Several major ethical themes can be seen to emerge from these principles. A number of items focus on the general theme of competence, either by developing or improving areas of expertise or creative practice (writing, artistic practice, research), or practicing within areas of competence, doing what you know, and also seeking to provide evidence that TLA practices are effective in meeting their purported goals and objectives. In this sense, there is also comfort with the idea of not-knowing, and not having all the answers, but being open to learn and listen from clients or participants. Competence also implies a knowledge of how and when to refer an individual for other forms of education, medical care, psychotherapy or other potentially necessary or beneficial services. This touches on a related theme of doing no harm which acknowledges both the powerful benefits and the limits of a TLA practice in providing help and fostering social or personal change, again necessitating the likelihood of referring participants to other kinds of community care when needed. Doing no harm also involves non-exploitation of individuals, nondiscrimination, and providing a context that seeks to ensure that participants will be respected and able to work in a climate of safety and trust.
The principal of respecting individual autonomy is evoked in the process of obtaining informed consent for activities, obtaining permission for the use of client materials in other contexts or for participation in research activities. Individuals are viewed as being competent to make wise judgments regarding what they choose to do or not do, but need truthful, accurate information on which to base their decisions.
An underlying value implicit in the ethical code for TLA is that TLA is reflected in a practice of connection and community. In this regard, practitioners of TLA seek to remain related to a wider community of those engaged in TLA work to hone their skills, provide support, critique process, evaluate methodology, share techniques and ideas, and to provide consultation on ethical dilemmas that will arise. Community engagement is also evident in the TLA practitioner seeking to know other kinds of therapists, educators, spiritual advisors, artists, writers, activists, and professionals in their geographical area so that referrals can be made in an informed, supportive way, not just from a phonebook. TLA practice works to resist community fragmentation.
Implicit in these guidelines are also the principles of beneficence and justice. The spirit of this work is tied closely to principles of progressive, democratic education which seek to acknowledge injustice and work toward positive social change. In that sense the work is not neutral with respect to social values. And TLA ethics are not just about not doing “bad” things, but to be affirmatively and actively engaged in work that challenges violence, injustice, ignorance, exploitation, oppression, and other societal ills.
Consciousness and self-knowledge are essential to the implementation of ethical principles in actual practice. It is vital that practitioners be able to identify themselves within the TLA work, in terms of their own potential capacity to hurt or harm, even unintentionally, and also to identify themselves with respect to their power in the TLA work, and potentially harmful consequences of that. Power dynamics cannot be eliminated even if attempts are made to minimize them. Bird does a wonderful job of discussing the political dynamic present in narrative therapy, which like TLA, seeks to acknowledge and challenge dominant cultural paradigms. She describes the importance of exposing and negotiating elements of power within the work, and acknowledging that the practitioner almost by definition comes from a position of the insider or one reflecting power in the relationship, e.g. teacher-student. It is vital to recognize that any attempts to address this inherently have costs and benefits. For example, some people use self-disclosure as a strategy for minimizing power over another person and to reflect a commonality. I recall in my own psychotherapy, my wonderfully supportive, infinitely patient and wise therapist telling me about traveling to her son’s graduation from Stanford with a Ph.D. in literature, just as I was finally completing my Ph.D. and deciding that I would not attend, knowing also that none of my family would be able to attend either. My experience involved both an enjoyable sense of her pride and a shift toward equalization of power, as well as one of irritation and abandonment. Self-disclosure is a useful but complex tool, not unlike a shotgun.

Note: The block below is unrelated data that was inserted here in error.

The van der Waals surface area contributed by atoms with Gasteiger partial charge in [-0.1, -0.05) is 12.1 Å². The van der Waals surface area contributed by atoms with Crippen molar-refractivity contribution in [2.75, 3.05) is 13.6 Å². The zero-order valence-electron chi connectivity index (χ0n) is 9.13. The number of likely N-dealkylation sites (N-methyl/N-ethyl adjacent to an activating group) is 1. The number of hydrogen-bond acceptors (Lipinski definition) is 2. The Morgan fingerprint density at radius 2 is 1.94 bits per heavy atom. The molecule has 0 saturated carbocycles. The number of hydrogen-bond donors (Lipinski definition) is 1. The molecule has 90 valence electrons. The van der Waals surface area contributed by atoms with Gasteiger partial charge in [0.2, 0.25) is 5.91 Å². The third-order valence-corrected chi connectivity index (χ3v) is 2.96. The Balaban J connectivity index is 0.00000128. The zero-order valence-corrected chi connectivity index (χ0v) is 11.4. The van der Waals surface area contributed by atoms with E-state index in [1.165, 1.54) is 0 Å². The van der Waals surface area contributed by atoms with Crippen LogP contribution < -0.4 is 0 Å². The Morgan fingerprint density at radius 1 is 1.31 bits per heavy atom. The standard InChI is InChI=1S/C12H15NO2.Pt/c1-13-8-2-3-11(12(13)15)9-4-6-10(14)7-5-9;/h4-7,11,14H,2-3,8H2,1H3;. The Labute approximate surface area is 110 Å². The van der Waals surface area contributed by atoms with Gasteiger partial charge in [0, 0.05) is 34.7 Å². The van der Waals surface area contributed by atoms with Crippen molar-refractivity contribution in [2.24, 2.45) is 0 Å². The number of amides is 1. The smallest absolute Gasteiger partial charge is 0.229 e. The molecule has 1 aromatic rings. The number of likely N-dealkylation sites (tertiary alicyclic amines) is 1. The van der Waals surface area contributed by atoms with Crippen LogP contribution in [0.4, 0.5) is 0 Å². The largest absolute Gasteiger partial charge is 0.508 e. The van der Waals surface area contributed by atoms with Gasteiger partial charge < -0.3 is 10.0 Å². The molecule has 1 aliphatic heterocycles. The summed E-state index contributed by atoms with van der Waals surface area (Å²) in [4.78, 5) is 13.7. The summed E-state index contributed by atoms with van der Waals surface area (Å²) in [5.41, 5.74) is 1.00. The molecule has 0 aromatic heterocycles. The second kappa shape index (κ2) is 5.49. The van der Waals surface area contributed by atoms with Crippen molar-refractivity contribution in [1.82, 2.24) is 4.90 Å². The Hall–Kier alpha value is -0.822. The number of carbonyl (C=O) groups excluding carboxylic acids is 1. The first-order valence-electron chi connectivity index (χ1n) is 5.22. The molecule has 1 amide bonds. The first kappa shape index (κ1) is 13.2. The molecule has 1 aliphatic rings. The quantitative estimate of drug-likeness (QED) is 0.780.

Ultimately, ethical practice in a TLA context will likely result in coming into relationship with the community and the local world in new and unexpected ways. Rather than simply imparting (or bestowing) knowledge, TLA practice seeks to pursue understanding and discovery so that both the TLA practitioner and the relevant community will experience change and construct new understanding. The flashlight shines on the blue tarp and the pile of the dirt that lies underneath, and calls for a different vision, a creative understanding of relationship that may involve some difficult work, a shift in perspective or even heavy lifting.
It has been some months but I did notice that the physicist’s condo sold within days of my having moved the dirt pile. The doctor doesn’t come by or speak anymore, and I noticed that the city counseling is considering several proposals to provide more affordable housing in town. Consciousness comes with a price; ethical questions resist complacency and acknowledge the complexity of life and the emptiness of simple answers. In the words of Greg Brown,
“Life is a thump-ripe melon,
so sweet and such a mess.”
Bird, J. To Do No Harm: Keynote Address. Pan-Pacific Family Therapy Conference. Melbourne, Australia. 6 Nov. 2006.
Brown, Greg. “Rexroth’s Daughter” Covenant. Red House Records, 2000.
Mayer, Jane. “The Experiment.”The New Yorker 11 July, and 18 July 2005: 60
Mirriam-Goldberg, Caryn. Transformative Language Arts Handbook: Social and Personal Transformation Through the Spoken and Written Word. Goddard College: Plainfield, Vermont, 2006.